'He would talk about the screeching:' Green Bay man remembers uncle, crewman on Edmund Fitzgerald

GREEN BAY -- Sunday, Nov. 10 was the 44th anniversary of the infamous wreck of the Edmund Fitzgerald. A vicious storm sank the freighter in Lake Superior, killing all 29 people on board. One Green Bay man's uncle was part of the crew -- and spoke with WLUK about the loss.

"I was young at the time, and he would tell me stories about the sounds that the Fitzgerald would make, and I didn’t know if he was just teasing me, but he would talk about the screeching," Jon Soyring told WLUK.

It's a shipwreck many have heard of. It's well-known for the song named after it.

"As soon as you start playing that song, there's no mistaking that song," said Soyring. "The song always asks that question, you know, 'Does anyone know where the love of God goes when the waves turn the minutes to hours?' That question has haunted many a family member many years."

That mysterious screeching his uncle talked about now haunts Soyring.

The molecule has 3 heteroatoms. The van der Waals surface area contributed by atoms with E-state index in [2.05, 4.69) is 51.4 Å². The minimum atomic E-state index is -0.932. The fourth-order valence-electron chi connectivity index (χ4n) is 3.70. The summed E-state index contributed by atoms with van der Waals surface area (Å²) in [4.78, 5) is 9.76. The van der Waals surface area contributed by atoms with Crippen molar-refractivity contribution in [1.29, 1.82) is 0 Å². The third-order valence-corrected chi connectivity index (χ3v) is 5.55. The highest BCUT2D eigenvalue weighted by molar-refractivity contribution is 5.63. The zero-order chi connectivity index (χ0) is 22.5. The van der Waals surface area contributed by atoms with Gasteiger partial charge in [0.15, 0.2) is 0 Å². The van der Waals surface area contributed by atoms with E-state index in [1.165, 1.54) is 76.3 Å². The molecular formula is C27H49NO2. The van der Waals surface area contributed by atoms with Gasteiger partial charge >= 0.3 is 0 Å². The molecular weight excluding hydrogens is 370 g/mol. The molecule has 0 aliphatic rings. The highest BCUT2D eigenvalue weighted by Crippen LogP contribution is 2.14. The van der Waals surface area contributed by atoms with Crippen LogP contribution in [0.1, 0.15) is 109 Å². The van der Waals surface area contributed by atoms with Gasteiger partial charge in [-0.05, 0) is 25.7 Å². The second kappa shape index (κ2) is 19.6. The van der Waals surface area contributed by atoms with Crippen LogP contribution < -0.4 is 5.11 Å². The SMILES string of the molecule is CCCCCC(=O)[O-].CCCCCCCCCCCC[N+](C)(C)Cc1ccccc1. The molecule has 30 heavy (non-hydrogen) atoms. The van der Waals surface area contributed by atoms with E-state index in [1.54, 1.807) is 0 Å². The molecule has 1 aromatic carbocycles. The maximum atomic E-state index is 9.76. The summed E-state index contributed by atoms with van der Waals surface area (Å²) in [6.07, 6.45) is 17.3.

"As a young kid, you thought he was just joking, but it makes sense now," said Soyring.

Soyring believes structural failure sank the Edmund Fitzgerald. The shipwreck is still at the bottom of Lake Superior to this day.

"Up until the bell was recovered, you lay your flowers on the shore," said Soyring.

The bell was recovered in 1995.

"Rang the bell in honor of my uncle a few times," said Soyring. "When you look at that bell, you remember. If you ever hear that bell, you remember."

Soyring said he's determined to help the memory of his uncle and the Edmund Fitzgerald's 28 other crewmen live on.

"The gales of November take that extra time," said Soyring. "It will be in the back of people’s minds. Other sailors still out on the water during these fall storms."